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Mezzo-soprano Wallis GiuntaDeborah Baic/The Globe and Mail

You may have seen Wallis Giunta in the Canadian Opera Company's recent production of Mozart's The Magic Flute, prowling the stage in a sleek black outfit suggestive of bondage gear. Or perhaps she replaced the chain on your bicycle, while she was moonlighting at a Toronto bike shop.

Many opera singers can slay a dragon on stage, as Giunta did in her role as one of Flute's three ladies. Far fewer would be comfortable running a work crew charged with building a dock or a cabin, as Giunta has done, and would happily do again if she had the time and opportunity.

Time is becoming very scarce in the life of this talented mezzo-soprano from Ottawa. Still just 25, the COC Ensemble Studio member seems to be riding a fast escalator toward an important operatic career.

Last week, she sang at the Brooklyn Academy of Music, in the COC's production of The Nightingale and Other Short Fables. This week, she's in three New York Festival of Song (NYFoS) recitals in and around New York. This summer, she'll be a protégée of soprano Kiri Te Kanawa in Italy, and of soprano Edith Wiens in Germany. Next fall, Giunta takes a coveted place in the Metropolitan Opera's Lindemann Young Artist Development Program, which often acts as a doorway onto the company's main stage. Most of these things came about through a pivotal encounter at last summer's Ravinia Festival near Chicago, where Giunta was a student in the Steans Music Institute. She met and impressed vocal coach Brian Zeger, who leads the Lindemann program and the vocal-arts department at New York's Juilliard School.

"I worked with him, and at the end of the festival, he said, 'I'd like you to come to the Met, and I'd like you to do a Juilliard artist diploma,'" says Giunta. "He wouldn't have heard me if I hadn't gone to Ravinia, and I wouldn't ever have thought to audition for those things."

"Come to the Met" meant submit to a two-week trial for entry into the young-artist program. Steven Blier, another Lindemann coach who tested her out, promptly booked her for this week's Spanish Gold recitals for NYFoS, which he directs. The final Lindemann hurdle was an audition on the Met stage for the company's chief arbiter of all things musical, conductor James Levine.

"He liked her immediately," says Zeger, who is also a frequent recital partner of Te Kanawa. "He actually started working with her right there on the stage, so I could see his interest was piqued.… Wallis is a major all-round talent. She has a lot to say musically and dramatically, and is very far ahead for her age. She's extremely hard-working and very focused, and open to criticism and growth."

Facing me across a table in a small Toronto café, Giunta seems excited by the breaks coming her way, but not puffed up by them. I get the sense that friends, family and manual work are as important in their way as an opera career - though that's been her goal since she was 9, when she first heard a recording of Maria Callas singing Bellini's Casta diva. She impulsively sang along with it, as she did with most other music played at home by her father Mike, a long-time Ottawa radio host and major-league handyman.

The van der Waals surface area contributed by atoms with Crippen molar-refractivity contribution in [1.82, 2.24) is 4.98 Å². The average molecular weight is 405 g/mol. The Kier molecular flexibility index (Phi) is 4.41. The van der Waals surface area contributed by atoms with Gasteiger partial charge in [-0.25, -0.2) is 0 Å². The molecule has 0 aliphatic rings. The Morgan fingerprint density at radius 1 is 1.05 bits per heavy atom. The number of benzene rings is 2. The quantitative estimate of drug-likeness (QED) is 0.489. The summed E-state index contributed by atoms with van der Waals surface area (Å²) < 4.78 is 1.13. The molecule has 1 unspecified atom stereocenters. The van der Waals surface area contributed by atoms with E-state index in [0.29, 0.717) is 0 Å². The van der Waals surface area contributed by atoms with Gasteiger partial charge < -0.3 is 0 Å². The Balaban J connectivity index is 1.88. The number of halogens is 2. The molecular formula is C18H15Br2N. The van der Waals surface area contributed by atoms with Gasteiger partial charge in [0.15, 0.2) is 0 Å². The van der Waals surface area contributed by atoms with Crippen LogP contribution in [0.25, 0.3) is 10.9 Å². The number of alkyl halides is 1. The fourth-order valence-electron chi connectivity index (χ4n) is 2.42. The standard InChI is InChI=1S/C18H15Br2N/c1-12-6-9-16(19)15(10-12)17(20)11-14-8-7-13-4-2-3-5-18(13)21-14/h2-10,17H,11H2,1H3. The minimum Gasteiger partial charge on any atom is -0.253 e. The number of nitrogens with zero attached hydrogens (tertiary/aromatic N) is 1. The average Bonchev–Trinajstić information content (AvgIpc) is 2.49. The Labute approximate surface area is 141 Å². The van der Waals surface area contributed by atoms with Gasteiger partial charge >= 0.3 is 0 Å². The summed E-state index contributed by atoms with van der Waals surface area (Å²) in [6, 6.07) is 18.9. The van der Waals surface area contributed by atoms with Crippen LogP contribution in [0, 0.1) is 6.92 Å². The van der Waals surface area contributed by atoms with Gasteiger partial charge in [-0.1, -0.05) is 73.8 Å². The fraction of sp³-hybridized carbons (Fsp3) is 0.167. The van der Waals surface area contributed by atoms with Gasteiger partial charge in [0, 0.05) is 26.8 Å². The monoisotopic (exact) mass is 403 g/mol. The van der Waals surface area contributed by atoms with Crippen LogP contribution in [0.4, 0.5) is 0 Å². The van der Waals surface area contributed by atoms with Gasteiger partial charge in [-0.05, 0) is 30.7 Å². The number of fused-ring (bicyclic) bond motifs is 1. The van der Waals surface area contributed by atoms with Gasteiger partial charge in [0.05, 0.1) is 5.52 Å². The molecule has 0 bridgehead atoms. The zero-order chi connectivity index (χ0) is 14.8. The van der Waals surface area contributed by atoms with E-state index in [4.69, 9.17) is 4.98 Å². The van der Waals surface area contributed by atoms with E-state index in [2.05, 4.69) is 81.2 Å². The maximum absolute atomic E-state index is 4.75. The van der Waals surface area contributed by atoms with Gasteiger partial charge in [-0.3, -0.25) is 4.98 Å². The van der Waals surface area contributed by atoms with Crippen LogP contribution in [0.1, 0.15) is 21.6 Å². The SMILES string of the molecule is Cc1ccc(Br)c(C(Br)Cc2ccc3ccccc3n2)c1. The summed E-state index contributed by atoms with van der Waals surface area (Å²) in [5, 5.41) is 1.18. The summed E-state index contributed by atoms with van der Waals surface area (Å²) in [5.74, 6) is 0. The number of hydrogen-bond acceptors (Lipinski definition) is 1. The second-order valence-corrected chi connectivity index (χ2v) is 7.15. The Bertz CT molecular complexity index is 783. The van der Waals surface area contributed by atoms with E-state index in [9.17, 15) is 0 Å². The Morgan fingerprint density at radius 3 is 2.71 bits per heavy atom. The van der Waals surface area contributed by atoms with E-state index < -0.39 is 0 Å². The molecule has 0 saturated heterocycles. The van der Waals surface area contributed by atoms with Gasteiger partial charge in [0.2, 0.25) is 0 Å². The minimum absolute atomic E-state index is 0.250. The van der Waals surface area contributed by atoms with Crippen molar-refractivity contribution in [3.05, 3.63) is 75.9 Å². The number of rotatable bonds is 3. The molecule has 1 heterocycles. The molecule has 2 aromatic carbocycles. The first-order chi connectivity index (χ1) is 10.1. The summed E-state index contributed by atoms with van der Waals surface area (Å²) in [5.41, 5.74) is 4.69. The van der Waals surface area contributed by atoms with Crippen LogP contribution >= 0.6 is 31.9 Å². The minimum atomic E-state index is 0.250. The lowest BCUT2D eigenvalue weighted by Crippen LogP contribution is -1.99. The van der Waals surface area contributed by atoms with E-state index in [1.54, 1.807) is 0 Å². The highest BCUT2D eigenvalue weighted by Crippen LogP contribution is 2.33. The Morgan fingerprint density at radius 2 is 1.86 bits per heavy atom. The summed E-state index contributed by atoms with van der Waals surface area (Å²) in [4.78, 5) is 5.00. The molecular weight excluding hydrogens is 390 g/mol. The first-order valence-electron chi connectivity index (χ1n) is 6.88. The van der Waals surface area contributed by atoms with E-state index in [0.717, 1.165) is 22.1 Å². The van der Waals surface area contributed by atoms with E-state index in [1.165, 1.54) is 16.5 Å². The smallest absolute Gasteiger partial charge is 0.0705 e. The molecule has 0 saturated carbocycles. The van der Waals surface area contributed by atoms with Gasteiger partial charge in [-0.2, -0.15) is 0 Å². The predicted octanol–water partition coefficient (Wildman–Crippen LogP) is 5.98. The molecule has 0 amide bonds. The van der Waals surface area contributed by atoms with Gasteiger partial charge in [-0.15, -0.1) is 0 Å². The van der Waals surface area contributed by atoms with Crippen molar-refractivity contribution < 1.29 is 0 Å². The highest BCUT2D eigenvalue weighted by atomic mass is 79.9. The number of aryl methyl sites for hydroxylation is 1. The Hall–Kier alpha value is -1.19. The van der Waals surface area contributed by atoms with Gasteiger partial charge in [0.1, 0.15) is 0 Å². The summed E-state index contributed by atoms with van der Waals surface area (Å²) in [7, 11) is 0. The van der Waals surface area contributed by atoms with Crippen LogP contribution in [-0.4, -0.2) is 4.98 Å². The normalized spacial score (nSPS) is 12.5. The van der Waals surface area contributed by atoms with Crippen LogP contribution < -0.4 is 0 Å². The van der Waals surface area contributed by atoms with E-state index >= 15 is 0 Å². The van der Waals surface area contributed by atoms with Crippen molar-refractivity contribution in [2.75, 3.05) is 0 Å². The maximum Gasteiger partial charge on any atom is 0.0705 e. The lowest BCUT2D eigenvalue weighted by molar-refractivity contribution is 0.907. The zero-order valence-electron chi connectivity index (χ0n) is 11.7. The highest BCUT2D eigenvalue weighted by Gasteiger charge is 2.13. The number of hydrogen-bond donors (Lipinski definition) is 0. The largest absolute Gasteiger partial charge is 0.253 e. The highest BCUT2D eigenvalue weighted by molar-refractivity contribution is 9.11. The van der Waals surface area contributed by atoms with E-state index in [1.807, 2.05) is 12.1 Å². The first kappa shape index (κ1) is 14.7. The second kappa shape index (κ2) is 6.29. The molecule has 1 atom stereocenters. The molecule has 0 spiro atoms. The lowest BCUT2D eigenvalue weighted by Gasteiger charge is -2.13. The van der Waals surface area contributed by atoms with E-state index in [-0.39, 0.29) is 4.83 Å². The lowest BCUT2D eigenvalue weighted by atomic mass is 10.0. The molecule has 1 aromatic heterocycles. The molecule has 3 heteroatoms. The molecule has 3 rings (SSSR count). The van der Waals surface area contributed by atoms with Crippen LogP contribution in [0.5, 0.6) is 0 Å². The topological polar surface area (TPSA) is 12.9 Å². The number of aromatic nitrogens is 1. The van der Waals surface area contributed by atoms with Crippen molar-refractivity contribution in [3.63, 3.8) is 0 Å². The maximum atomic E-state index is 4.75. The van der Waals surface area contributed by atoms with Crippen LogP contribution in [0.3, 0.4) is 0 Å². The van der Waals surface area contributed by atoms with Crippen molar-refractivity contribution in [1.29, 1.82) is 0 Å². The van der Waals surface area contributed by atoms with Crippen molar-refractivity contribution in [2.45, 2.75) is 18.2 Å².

"I couldn't get it out of my head," she remembers. "I played it over and over. She would do some crazy run, and I would pause it, and try to imitate that. The feeling was awesome."

She sang for several years in a well-travelled children's choir, studied piano and voice, and eventually entered the vocal program at the University of Ottawa as a soprano. Her first undergrad role was The Magic Flute'sQueen of the Night, a high-flying virtuoso part that she managed to pull off; but within a year, the pains in her throat told her that something was wrong. She transferred to Toronto's Glenn Gould School, where her new teacher Jean McPhail rechristened her a mezzo. After all that straining in Ottawa, singing a mezzo role in a Gould School production of Britten's A Midsummer Night's Dream was "like getting into a hot tub."

While at the Gould, she took a job at a bicycle shop and kept it for three years, through the first of her two seasons at the COC (which end in June). She sharpened her performance skills in productions with Opera Atelier, first in the chorus and, last spring, as Cherubino in Mozart's The Marriage of Figaro. Mozart and Rossini, she says, are going to be a major part of her near future.

But she's also a big fan of country music - "not new country, I like the really grungy, old-school stuff" - and looks forward to going to the Bonnaroo festival in Tennessee this summer with her dad. She still loves performing anywhere with her singer-songwriter sister Marley, even busking in an open-air market.

The Giuntas are a close-knit clan. They sing together, have built houses together, and their level of connection strikes Wally (as they and friends call her) as a good model and basis for just about everything else.

"I cultivate the same kind of connection with the people who are in my life now," she says. "I don't want to live on the surface. I have a lot of love to give, and I'm very lucky to have received a lot too. It makes a big difference as an artist, to know what that feels like."

Wallis Giunta sings in three recitals with the New York Festival of Song, at the Caramoor Festival in Katonah, N.Y., on March 13; and at New York's Merkin Hall on March 15 and 17. She performs with Toronto's Amici Chamber Ensemble at Glenn Gould Studio in Toronto on April 3.